Yet, when it comes to our health care–prenatal care in particular–we often content ourselves with being a passenger. We readily abdicate responsibility for our health by laying down our questions and concerns to take the word of a stranger. We leave our right to informed consent in the waiting room.

Why is that?

“But, they’ve gone to medical school for a million years! What do I know?” Of course, their expertise is invaluable. Their advice is often sound. While they have an intimate knowledge of the human body and its various pathologies, they do not have an intimate knowledge of your body in particular. Its quirks and signals that are all too familiar to you.

What many fail to realize is that, no matter which role we choose to play in our health care, the consequences of any and all decisions are carried by the patient. By you and me. For the physician, it is out of sight, out of mind, not because they are inhumane, but because they are human.

When it comes to prenatal care in particular, we see a unique dilemma, because the health care we receive has more to do with a physiologic process, rather than pathology or disease. This isn’t a broken femur, a tumor, or a chronic illness. It is not even a parasite, in spite of the tongue-in-cheek proclamations of many. It is something our bodies do naturally, without a lot of help. It is a process more in need of general oversight, rather than active management.

Pregnant or not, it is imperative to understand that the practitioner is hired for his or her advice. It is up to the patient to decide what to do with it. We have many options.

1. Follow the advice without question.
2. Question the advice, decide what to do.

  • What are the benefits?
  • What are the risks?
  • What are my alternatives?
  • How does this advice apply to my personal case?
  • What happens next if it doesn’t work?

3. Get a second opinion.
4. Discard the advice in favor of an alternative outside traditional medicine.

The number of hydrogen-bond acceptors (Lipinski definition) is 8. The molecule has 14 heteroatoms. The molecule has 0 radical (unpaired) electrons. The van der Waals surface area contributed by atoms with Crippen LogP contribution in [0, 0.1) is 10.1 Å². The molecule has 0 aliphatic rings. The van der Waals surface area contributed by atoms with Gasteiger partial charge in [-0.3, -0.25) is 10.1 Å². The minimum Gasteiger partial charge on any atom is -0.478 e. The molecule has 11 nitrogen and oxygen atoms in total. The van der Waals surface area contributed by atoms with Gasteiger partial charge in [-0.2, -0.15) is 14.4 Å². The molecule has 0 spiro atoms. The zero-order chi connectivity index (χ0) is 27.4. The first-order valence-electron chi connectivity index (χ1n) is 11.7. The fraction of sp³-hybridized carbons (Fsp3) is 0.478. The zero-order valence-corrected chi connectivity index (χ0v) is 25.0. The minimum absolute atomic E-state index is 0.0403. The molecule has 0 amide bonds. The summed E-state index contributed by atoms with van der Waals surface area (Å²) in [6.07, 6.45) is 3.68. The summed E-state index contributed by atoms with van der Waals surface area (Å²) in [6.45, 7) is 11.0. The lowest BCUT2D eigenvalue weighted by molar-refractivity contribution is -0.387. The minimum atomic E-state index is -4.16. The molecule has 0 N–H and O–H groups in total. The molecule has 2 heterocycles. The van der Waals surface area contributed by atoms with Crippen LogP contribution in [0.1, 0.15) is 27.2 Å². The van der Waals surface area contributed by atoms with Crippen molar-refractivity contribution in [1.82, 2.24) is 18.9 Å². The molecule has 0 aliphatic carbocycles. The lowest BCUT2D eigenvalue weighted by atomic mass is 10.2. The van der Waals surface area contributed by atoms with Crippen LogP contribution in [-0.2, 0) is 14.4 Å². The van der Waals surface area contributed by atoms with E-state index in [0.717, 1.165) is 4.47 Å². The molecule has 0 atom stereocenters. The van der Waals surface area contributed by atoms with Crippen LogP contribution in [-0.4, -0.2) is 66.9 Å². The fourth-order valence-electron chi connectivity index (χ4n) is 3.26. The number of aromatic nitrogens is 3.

5. And more…

Medical decisions are rarely black and white.

The key is to remember who it is that carries the weight of the risks. It is ultimately the patient. There are many factors that play into the reasoning behind your doctor’s recommendations–not all of which are health-related. (That’s another post for another day, however.)

In the end, all you have to do is decide which set of risks you are most willing to live with. That is true informed consent.

Only the driver can decide that. Not the passenger.

In which seat will you choose to sit?

Thanks for reading.

Our best to you,
Desirre & Tiffany

“Elective” Cesarean – If you had one…..

Friday, February 5th, 2010

There is much in the news and in community talk how women are signing up for cesareans electively. I am very intrigued by this assumption and believe there is much misinformation regarding the topic out in the public for consumption. I am seeking to shed some more light on this topic.

Though this is not a scientific survey, I believe your experiences can help others in understanding why women are making this choice, as well as, potentially aiding other women in informed decision making.

If you have had or are planning an “elective” cesarean, I appreciate you answering this informal survey.  Answers can be submitted via confidential email to desirre@prepforbirth.com. By responding you are agreeing to allow me to use the information anonymously in a future blog, writing or other educational medium.

  1. Was your “elective cesarean for a medical reason?  If so, what?
  2. Was your “elective” cesarean for a non-medical reason?  If so, what?
  3. How were you given informed consent?
  4. What information were you given in the cesarean consent for benefits, risks, consequences, and alternative for you and your baby?
  5. Were any words such as: Easier, safer, painless, no big deal, not risky, saves vagina or less pain used to describe potential experience?
  6. Were you told your cesarean was necessary and found out later it was coded as elective?
  7. Did you ever feel pressured or led by care provider to choose cesarean?
  8. After your cesarean, did you feel you were consented fully enough prior to the surgery?
  9. Did the cesarean “do” or live up to what you were told for you and your baby?  How so?  How not?
  10. Would you make the same choice again or would you “go for” a VBAC?
  11. What country do you reside?

Thank you very much for answering these questions. I am so grateful for input on this subject.

If you would like any information shared and attributed to you as a quote,  please indicate in your email to me.  As stated above, otherwise your identity will be kept completely anonymous and confidential.